“An Unconditional Embrace”

The New York Encounter event introducing the newly translated book by Fr. Giussani, “The Miracle of Hospitality” shares three expressions of the same unconditional embrace.
Amy Sapenoff Hamm

Fr. Giussani, in his newly translated book The Miracle of Hospitality, describes the conditions for hospitality as a miracle, noting that, “If we do not feel welcomed or loved in the first place, we cannot share anything. In other words, we cannot make our presence part of another’s presence; we cannot open our presence to welcome the presence of another.”

Three expressions of this miracle were made flesh on the stage Sunday afternoon at the New York Encounter. The event, “An Unconditional Embrace” shared different stories of people who have been given the grace and opportunity to welcome others or have had the experience of being welcomed themselves.

The event began with a brief introduction to Giussani’s text by Tom Tobin, the moderator. Tom and his wife Grainne have themselves welcomed young adults needing support and housing over the years. He pointed to three key points from Giussani’s text to ground the conversation that was to follow. First, people need to be welcomed in order to welcome. As Tom said, “we welcome others to a place where our own need has been embraced”. Second, belonging to a companionship is imperative. Third, welcoming is a work that must be gratuitous, because “hospitality does not mean that you give something, but that you give everything”. Each of these general points became clarified in the concrete examples that followed.

“We welcome others to a place where our own need has been embraced”

Maria Chiara and Rick Kusher shared their experience of welcoming Davide, their son with Down Syndrome, into their family, highlighting how much they were sustained by the support of friends. The beginning of their witness traced the memory of Maria Chiara, delighted to find out that she was pregnant, feeling specially chosen to welcome this new baby. After initial rounds of genetic testing and pressure from doctors to take another path, Maria Chiara, with the help of Rick, saw her pregnancy in a different light. She was still feeling chosen, but in the way the Simon of Cyrene was chosen to help Jesus to carry His cross. As Maria Chiara said, “I knew that we were participating in Christ’s passion, but that we knew we were not alone. The yes we said to the baby was carried by so many of our friends and family.”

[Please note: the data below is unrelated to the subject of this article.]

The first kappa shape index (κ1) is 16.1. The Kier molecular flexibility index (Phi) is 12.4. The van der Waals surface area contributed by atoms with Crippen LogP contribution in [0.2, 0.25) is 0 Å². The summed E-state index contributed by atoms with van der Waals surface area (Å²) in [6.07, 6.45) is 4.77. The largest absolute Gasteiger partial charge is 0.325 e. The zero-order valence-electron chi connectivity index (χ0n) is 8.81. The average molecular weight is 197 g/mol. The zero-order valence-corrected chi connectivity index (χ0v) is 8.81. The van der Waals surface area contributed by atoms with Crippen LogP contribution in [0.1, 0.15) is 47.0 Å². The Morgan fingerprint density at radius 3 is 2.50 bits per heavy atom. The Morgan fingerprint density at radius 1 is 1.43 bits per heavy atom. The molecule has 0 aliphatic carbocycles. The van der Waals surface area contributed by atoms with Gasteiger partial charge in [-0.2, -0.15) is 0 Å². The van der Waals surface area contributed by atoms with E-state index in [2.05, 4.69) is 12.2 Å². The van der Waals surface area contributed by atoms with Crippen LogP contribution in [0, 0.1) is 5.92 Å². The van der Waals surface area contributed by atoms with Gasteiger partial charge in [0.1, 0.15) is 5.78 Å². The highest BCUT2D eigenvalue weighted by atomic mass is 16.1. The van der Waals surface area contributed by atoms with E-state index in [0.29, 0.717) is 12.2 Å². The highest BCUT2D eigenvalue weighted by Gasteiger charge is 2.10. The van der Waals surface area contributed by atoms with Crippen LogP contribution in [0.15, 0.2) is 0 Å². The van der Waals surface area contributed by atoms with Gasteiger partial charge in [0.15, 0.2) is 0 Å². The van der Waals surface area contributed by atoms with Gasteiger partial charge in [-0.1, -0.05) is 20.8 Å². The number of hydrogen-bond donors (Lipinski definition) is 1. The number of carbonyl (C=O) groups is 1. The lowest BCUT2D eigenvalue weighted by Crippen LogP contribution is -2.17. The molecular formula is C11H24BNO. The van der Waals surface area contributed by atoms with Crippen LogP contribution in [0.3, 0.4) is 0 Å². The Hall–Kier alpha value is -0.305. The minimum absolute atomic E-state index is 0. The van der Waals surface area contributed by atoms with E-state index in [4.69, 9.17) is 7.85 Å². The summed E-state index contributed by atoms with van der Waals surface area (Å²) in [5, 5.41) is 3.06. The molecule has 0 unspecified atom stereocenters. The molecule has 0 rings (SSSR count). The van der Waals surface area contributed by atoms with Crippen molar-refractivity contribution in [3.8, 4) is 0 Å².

Life with Davide, from the days of infancy to the present, as a pre-teen, have been marked with a kind of reciprocal embrace. Maria Chiara and Rick both described their relationship with Davide as a place where their own humanity and needs are attended to. Davide, in his simplicity, lays bare his love for his parents and family, expressing his joys and sorrows in a totally transparent way. He makes Maria Chiara laugh when she is down, prompts his parents to kiss and hold hands when there is tension, and seeks out Rick when he withdraws from others.

Paradoxically, Maria Chiara and Rick found the experience of welcoming Davide to be one where their humanity, shortcomings and all, has been welcomed. As Rick said, “Davide is almost too much in his sweetness and affection, so I would wonder, why did we get this gift? I had an intuition, that has grown over time, that my love for Davide was a taste of God’s love for me.”

“Hospitality does not mean that you give something, but that you give everything”

Nate and Ashely, a couple from Omaha, Nebraska, shared their experience of giving everything to become foster parents to three little girls, sisters ranging in age from an infant to three years old. Their story was one that, from an outsider’s point of view, had been full of missteps and tragedy. Before becoming foster parents, they were part of an open adoption program, hoping to adopt a baby. During this time, they experienced several adoption possibilities and two changes of heart, where the birth mother selected them as adoptive parents, but ultimately decided to keep the baby. It was during this time that they confided to a priest friend that they wanted to be careful to not grow too attached to the child in the early stages of the adoption process, lest they become too attached and later disappointed. Their friend corrected them, saying, “if you loved this baby, you needed to love her now, without reserve”. They would have to be willing to love to the point of giving everything, trusting in a radical dependence on God to carry on.